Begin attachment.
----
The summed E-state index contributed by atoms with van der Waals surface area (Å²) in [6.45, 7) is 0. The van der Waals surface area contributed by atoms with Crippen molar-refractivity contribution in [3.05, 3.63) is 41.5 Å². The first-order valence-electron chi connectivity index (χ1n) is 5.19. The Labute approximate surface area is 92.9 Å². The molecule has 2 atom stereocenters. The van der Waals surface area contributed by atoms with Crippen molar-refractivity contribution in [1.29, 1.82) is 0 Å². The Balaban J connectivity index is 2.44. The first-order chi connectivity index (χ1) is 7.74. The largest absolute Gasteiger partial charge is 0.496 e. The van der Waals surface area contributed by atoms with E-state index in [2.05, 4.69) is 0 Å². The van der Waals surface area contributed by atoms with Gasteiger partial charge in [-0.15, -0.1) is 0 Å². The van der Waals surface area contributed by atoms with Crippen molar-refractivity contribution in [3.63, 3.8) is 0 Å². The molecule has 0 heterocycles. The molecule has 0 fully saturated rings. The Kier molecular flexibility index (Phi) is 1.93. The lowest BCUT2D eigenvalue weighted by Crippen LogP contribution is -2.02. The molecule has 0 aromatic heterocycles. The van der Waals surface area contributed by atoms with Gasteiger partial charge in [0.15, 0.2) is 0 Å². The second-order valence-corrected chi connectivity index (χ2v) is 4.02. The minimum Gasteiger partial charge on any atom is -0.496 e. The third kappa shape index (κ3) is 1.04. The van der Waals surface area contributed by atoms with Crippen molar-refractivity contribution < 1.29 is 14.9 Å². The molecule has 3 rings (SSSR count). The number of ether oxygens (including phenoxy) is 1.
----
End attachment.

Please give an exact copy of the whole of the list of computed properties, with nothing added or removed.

The summed E-state index contributed by atoms with van der Waals surface area (Å²) in [6.45, 7) is 0. The van der Waals surface area contributed by atoms with Crippen molar-refractivity contribution in [3.05, 3.63) is 41.5 Å². The first-order valence-electron chi connectivity index (χ1n) is 5.19. The Labute approximate surface area is 92.9 Å². The molecule has 2 atom stereocenters. The van der Waals surface area contributed by atoms with Crippen molar-refractivity contribution in [1.29, 1.82) is 0 Å². The Balaban J connectivity index is 2.44. The first-order chi connectivity index (χ1) is 7.74. The largest absolute Gasteiger partial charge is 0.496 e. The van der Waals surface area contributed by atoms with E-state index in [2.05, 4.69) is 0 Å². The van der Waals surface area contributed by atoms with Gasteiger partial charge in [-0.15, -0.1) is 0 Å². The van der Waals surface area contributed by atoms with Crippen molar-refractivity contribution in [3.63, 3.8) is 0 Å². The molecule has 0 heterocycles. The molecule has 0 fully saturated rings. The Kier molecular flexibility index (Phi) is 1.93. The lowest BCUT2D eigenvalue weighted by Crippen LogP contribution is -2.02. The molecule has 0 aromatic heterocycles. The van der Waals surface area contributed by atoms with Gasteiger partial charge in [0.15, 0.2) is 0 Å². The second-order valence-corrected chi connectivity index (χ2v) is 4.02. The minimum Gasteiger partial charge on any atom is -0.496 e. The third kappa shape index (κ3) is 1.04. The van der Waals surface area contributed by atoms with Crippen molar-refractivity contribution < 1.29 is 14.9 Å². The molecule has 3 rings (SSSR count). The number of ether oxygens (including phenoxy) is 1.